How to Measure Power

October 17, 2019 Evan Theys

Power is not just held by those in positions of authority thanks to job title but is a personality trait that we all possess to some extent. But how can we measure power in our work colleagues and candidates? 

power as measured by talent assessment

Think of those holding power at work and your mind might run to power-hungry, megalomaniac types. Power is not just held by those in positions of authority because of job title but is a personality trait that we all possess to some extent. Consider, for example, a group of individual contributors. Who are the people keen to be in charge and pushing themselves forward, and who is content with simply being a team player and leading by example?

A person's preference for either taking control of a group of being more of a team player and leading by example, has a strong impact on the workings of a team. This important dynamic is commonly explored in selection and development activities. So, how can it be measured?

The ADEPT-15® personality model covers 15 aspects of personality which are arranged into 6 broad workstyles. The Power aspect or dimension is partnered with Ambition and together, these two dimensions form the Achievement workstyle. This workstyle explores internal motivations and how individuals expend their effort.

How is Power Seen in Behavior?

The Power dimension measures the extent to which a person is interested in leading and having influence over others as opposed to being more of a contributor and allowing others to take control. A score in either direction on the Power dimension has both potential positives – and potential watch-outs. Take a look at some of the points to leverage, as well as some of the areas to watch out for.

   The Leverage Points

Those scoring high on the Power scale are likely to be:

  • Motivated to take the lead and to be in charge.
  • Confident in their ability to make tough decisions.
  • Able to hold others accountable.

Those scoring low on this scale tend to be:

  • Good team players.
  • Leading by example rather than through direct authority. 

   The Watch-Outs

Watch out for the following with high-scorers on Power:

  • Less willing to take direction from others, regardless of others’ authority.
  • Overly interested in organizational politics and accumulating authority and influence.

For the low-scorers on Power, watch out for:

  • Aversion to making difficult decisions which have broad implications at work.
  • Reluctance to tell others what to do and to hold them accountable. 

The Role of Power in the Workplace

By understanding how a person is likely to want to lead control a team or group, we get an insight into both team and leadership styles, as well as other areas of work.

Influencing Others

Because those with high Power are confident, willing to engage in organizational politics, and interested in gaining control, they are typically seen as highly capable influencers and can change others’ perspectives and actions.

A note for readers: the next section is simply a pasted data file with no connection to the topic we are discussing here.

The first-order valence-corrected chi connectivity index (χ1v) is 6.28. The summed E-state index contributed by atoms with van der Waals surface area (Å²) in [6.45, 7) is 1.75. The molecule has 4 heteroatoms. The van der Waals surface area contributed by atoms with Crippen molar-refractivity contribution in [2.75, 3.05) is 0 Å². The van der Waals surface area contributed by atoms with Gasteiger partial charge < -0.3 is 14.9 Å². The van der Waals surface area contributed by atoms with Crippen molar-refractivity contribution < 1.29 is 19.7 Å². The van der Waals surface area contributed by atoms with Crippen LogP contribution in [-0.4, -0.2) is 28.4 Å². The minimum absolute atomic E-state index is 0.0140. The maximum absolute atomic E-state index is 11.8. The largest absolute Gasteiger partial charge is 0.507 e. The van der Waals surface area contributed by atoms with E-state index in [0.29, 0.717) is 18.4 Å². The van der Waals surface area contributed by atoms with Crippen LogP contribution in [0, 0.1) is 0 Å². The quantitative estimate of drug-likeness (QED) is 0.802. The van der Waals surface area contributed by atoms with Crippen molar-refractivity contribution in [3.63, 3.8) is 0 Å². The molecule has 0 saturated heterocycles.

Providing Direction

Those with high Power scores are much more willing to be directive compared to others. As such, they will be more comfortable and keen to provide directions and set goals for a team.

Coaching Others

Individuals that score highly on Power are more inclined than others to want to lead and direct others. Given this, they will be more likely to provide the leadership and direction that would enable others to improve their skill sets and develop their capabilities.

Compensating for an Individual’s Power Score

We have looked at how Power as a single construct is portrayed in behavior at work, and how there are both positives and negatives to this trait. Let us now consider how scores on other ADEPT-15 dimensions can compensate for a person’s Ambition score and shape how it is behaviorally displayed.

When Power scores are low, we need to look at other scales:

  • Higher Assertiveness can help ensure low scorers are resolute, strong minded, and confident in their decisions and choices. Further, high Assertiveness scores can offset low scorer’s propensity to tell others what to do and ensure they’re directive and willing to hold others accountable.

When an individual has a high score on the Power dimension, you may like to look elsewhere in the profile for:

For more about assessing the preference for power in your candidates and employees, take a look at our personality questionnaire ADEPT-15®


About ADEPT-15®

ADEPT-15® is the most advanced, secure, and award-winning* personality test available. With over 50 years of personality, leadership, and psychometric research combined with an adaptive approach to assessment design, ADEPT-15® measures 15 personality traits critical to successful workplace performance. It looks at our preferences, work styles, and tendencies as well as what gives us energy and our possible blind spots. It indicates our strengths and areas for development as well as the leadership style we may use, and how others may see us.

*M. Scott Myers Award for Applied Research & International Personnel Assessment Council Innovations in Assessment Award

About the Author

Evan Theys

Evan serves as the leader for Aon's Assessment Solutions Product Development team in North America. In this role, he manages and supports the development of innovative, forward-thinking assessment solutions, and partners with leaders across Aon to develop the strategy for the global products portfolio as well as bringing new products to market.

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